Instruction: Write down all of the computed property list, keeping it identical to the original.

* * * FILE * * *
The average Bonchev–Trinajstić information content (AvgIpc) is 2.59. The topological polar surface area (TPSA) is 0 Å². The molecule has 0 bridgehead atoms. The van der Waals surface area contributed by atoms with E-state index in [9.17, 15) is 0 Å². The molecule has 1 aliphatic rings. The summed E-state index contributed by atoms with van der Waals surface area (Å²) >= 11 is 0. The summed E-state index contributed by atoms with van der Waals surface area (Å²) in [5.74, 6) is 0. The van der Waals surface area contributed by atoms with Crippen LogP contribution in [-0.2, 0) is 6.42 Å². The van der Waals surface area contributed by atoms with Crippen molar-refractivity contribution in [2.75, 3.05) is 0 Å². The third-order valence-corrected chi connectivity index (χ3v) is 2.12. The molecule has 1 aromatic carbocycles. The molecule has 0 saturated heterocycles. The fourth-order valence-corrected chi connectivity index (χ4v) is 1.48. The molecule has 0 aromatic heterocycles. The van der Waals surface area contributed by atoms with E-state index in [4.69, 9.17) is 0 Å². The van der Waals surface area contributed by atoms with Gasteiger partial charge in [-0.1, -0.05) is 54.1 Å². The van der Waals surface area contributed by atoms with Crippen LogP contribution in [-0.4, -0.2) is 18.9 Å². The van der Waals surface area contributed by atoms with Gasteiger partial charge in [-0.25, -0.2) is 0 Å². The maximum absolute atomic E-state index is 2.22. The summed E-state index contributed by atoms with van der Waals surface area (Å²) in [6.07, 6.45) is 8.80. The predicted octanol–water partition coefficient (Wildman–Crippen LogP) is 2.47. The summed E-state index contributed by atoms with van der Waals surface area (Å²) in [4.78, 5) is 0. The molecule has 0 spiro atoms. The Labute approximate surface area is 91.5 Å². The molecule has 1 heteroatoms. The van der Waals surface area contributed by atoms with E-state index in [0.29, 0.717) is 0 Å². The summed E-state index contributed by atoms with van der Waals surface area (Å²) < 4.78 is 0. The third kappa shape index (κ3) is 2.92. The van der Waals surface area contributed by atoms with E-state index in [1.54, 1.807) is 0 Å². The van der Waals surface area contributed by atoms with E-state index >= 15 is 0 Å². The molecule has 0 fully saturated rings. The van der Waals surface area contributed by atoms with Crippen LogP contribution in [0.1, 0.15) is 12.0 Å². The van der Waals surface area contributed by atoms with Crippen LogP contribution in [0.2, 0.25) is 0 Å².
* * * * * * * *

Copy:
The average Bonchev–Trinajstić information content (AvgIpc) is 2.59. The topological polar surface area (TPSA) is 0 Å². The molecule has 0 bridgehead atoms. The van der Waals surface area contributed by atoms with E-state index in [9.17, 15) is 0 Å². The molecule has 1 aliphatic rings. The summed E-state index contributed by atoms with van der Waals surface area (Å²) >= 11 is 0. The summed E-state index contributed by atoms with van der Waals surface area (Å²) in [5.74, 6) is 0. The van der Waals surface area contributed by atoms with Crippen LogP contribution in [-0.2, 0) is 6.42 Å². The van der Waals surface area contributed by atoms with Crippen molar-refractivity contribution in [2.75, 3.05) is 0 Å². The third-order valence-corrected chi connectivity index (χ3v) is 2.12. The molecule has 1 aromatic carbocycles. The molecule has 0 saturated heterocycles. The fourth-order valence-corrected chi connectivity index (χ4v) is 1.48. The molecule has 0 aromatic heterocycles. The van der Waals surface area contributed by atoms with E-state index in [4.69, 9.17) is 0 Å². The van der Waals surface area contributed by atoms with Gasteiger partial charge in [-0.1, -0.05) is 54.1 Å². The van der Waals surface area contributed by atoms with Crippen LogP contribution in [-0.4, -0.2) is 18.9 Å². The van der Waals surface area contributed by atoms with Gasteiger partial charge in [-0.25, -0.2) is 0 Å². The maximum absolute atomic E-state index is 2.22. The summed E-state index contributed by atoms with van der Waals surface area (Å²) in [6.07, 6.45) is 8.80. The predicted octanol–water partition coefficient (Wildman–Crippen LogP) is 2.47. The summed E-state index contributed by atoms with van der Waals surface area (Å²) in [4.78, 5) is 0. The molecule has 0 spiro atoms. The Labute approximate surface area is 91.5 Å². The molecule has 1 heteroatoms. The van der Waals surface area contributed by atoms with E-state index in [0.29, 0.717) is 0 Å². The summed E-state index contributed by atoms with van der Waals surface area (Å²) < 4.78 is 0. The third kappa shape index (κ3) is 2.92. The van der Waals surface area contributed by atoms with E-state index in [1.54, 1.807) is 0 Å². The van der Waals surface area contributed by atoms with E-state index >= 15 is 0 Å². The molecule has 0 fully saturated rings. The van der Waals surface area contributed by atoms with Crippen LogP contribution in [0.1, 0.15) is 12.0 Å². The van der Waals surface area contributed by atoms with Crippen LogP contribution in [0.2, 0.25) is 0 Å².